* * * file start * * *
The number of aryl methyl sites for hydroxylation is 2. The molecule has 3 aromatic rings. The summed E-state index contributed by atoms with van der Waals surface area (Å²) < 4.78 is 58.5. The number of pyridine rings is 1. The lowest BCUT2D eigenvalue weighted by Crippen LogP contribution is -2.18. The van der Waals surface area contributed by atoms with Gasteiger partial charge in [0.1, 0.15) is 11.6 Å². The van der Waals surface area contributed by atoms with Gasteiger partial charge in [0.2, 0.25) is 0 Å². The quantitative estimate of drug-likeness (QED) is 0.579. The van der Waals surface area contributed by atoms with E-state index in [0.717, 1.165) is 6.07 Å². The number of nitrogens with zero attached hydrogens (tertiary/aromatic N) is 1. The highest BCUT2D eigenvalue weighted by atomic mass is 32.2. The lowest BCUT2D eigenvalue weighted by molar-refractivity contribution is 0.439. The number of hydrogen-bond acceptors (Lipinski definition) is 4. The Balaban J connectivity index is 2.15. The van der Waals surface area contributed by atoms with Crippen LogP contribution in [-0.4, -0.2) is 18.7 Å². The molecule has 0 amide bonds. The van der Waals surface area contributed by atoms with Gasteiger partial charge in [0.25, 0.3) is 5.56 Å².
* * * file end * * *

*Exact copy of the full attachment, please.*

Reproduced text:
The number of aryl methyl sites for hydroxylation is 2. The molecule has 3 aromatic rings. The summed E-state index contributed by atoms with van der Waals surface area (Å²) < 4.78 is 58.5. The number of pyridine rings is 1. The lowest BCUT2D eigenvalue weighted by Crippen LogP contribution is -2.18. The van der Waals surface area contributed by atoms with Gasteiger partial charge in [0.1, 0.15) is 11.6 Å². The van der Waals surface area contributed by atoms with Gasteiger partial charge in [0.2, 0.25) is 0 Å². The quantitative estimate of drug-likeness (QED) is 0.579. The van der Waals surface area contributed by atoms with E-state index in [0.717, 1.165) is 6.07 Å². The number of nitrogens with zero attached hydrogens (tertiary/aromatic N) is 1. The highest BCUT2D eigenvalue weighted by atomic mass is 32.2. The lowest BCUT2D eigenvalue weighted by molar-refractivity contribution is 0.439. The number of hydrogen-bond acceptors (Lipinski definition) is 4. The Balaban J connectivity index is 2.15. The van der Waals surface area contributed by atoms with Crippen LogP contribution in [-0.4, -0.2) is 18.7 Å². The molecule has 0 amide bonds. The van der Waals surface area contributed by atoms with Gasteiger partial charge in [0.25, 0.3) is 5.56 Å².